Three New Pieces

I’ve been very fortunate to have three new pieces published at three awesome venues in the past few days. I’ve also really appreciated the feedback I’ve gotten from readers and fellow writers. Thank you! Here are my three new pieces:

My short story, “Clouds”, is up in the launch issue of Perhappened.

Yesterday, Schuylkill Valley Journal published my flash, “Behind the Eight” as part of their new Dispatches series.

Today, Rejection Letters published my short piece, “Anyway Here’s Wonderwall.”

Please check them out if you have a chance!

Anyway Here’s Wonderwall

I’m very excited to have this piece up today at Rejection Letters! Thank you to D.T. Robbins and the RL team!

Rejection Letters

I wrote this in 2008. I had just left a job in the financial sector right before the crisis. My close friend and writing partner had just died, and when that happened, I put away our Nesmith demos and talked all kinds of shit. I was feeling old, like I had better do something already, before I turned 30, God forbid, before I got too fat to look good on social media.

This year I turned 40. I feel much better now, and not so rushed. I credit that to maturity, to raising children, to getting some perspective. Fast as they’ve been, I know where the last twelve years have gone.

I’ve picked up the guitar again, and learned some ukulele. Anyway, here’s Wonderwall…

I remember this bumper on MTV from 1997, where Gibby Haynes was saying that music needed a new punk moment and he hoped to God it…

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Forthcoming in June

I had a very encouraging string of publishing acceptances in May and now a new one in June. I’m going to use the phrase “very excited” in each of the paragraphs below, because I really, really mean it. Forthcoming for me in the next two weeks:

“Behind the Eight” at Schuylkill Valley Journal, part of their new Dispatches series. I’m very excited about this piece finding a home as part of this new series!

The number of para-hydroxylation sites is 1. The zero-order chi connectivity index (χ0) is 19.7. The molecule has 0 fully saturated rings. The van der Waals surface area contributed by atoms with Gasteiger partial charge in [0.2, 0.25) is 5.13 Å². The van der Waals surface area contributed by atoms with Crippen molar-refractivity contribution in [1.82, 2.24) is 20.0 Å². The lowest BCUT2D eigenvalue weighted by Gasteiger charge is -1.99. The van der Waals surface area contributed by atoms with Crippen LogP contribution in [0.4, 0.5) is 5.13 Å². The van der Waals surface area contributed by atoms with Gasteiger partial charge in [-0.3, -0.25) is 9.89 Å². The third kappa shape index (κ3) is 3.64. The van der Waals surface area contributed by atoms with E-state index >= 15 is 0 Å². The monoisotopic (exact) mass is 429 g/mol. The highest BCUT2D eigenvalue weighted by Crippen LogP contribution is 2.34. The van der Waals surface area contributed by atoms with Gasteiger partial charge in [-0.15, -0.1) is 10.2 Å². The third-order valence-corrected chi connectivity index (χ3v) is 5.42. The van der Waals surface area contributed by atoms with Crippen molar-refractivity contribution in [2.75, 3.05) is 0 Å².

“Clouds” in the launch issue of Perhappened Magazine. The theme for this issue is carnival. I grew up in the mobile food concession business, so some of the story is from that perspective. I’m very excited to be included in this issue! Saturday, June 6.

“Anyway, Here’s Wonderwall” at the newly-launched Rejection Letters. I’m very excited to be included in the early days of this new project! Tuesday, June 10.

“A Decent Disaster” at Mineral Lit Mags June issue. I’m very excited to be part of this edition!

I’m particularly grateful that these pieces have each found the right home, and I’m even more excited by the chance to work with the editors at each of these venues, all of whom have been amazingly encouraging and wonderful to connect with in general.

A Few Thoughts on the Writing Process

If you’re a writer and have been writing for a while, you know the experience of pouring yourself into something and coming to a point, eventually, of feeling like it’s ready. Then you come back to it a few months later and revision is much easier. Things you thought were perfect now seem a little clanky, and something (time, distance, rest, other pursuits, other work, good reading) has given you the ability to make them right. You tighten things up, make hard (even emotional) cuts, and now you know it’s ready. This happens two or three more times. That’s the process, isn’t it? It seems to be for me.

The only way I know to become a better writer is to keep writing, keep reading, and keep building in some opportunities for distance. Stay intellectually curious. Study the mechanics of your art. Listen to great lectures. Get feedback. Keep going.

I come back to these words often:

“In going where you have to go, and doing what you have to do, and seeing what you have to see, you’ll dull and blunt the instrument you write with. But I would rather have it bent and dull and know I had to put it to the grindstone again and hammer it into shape and put a whetstone to it, and know that I had something to write about, than to have it bright and shining and nothing to say, or smooth and well-oiled in the closet, but unused.” (Ernest Hemingway)

Or, as Ann Hood says, “blow it up.” I come back to those words, too.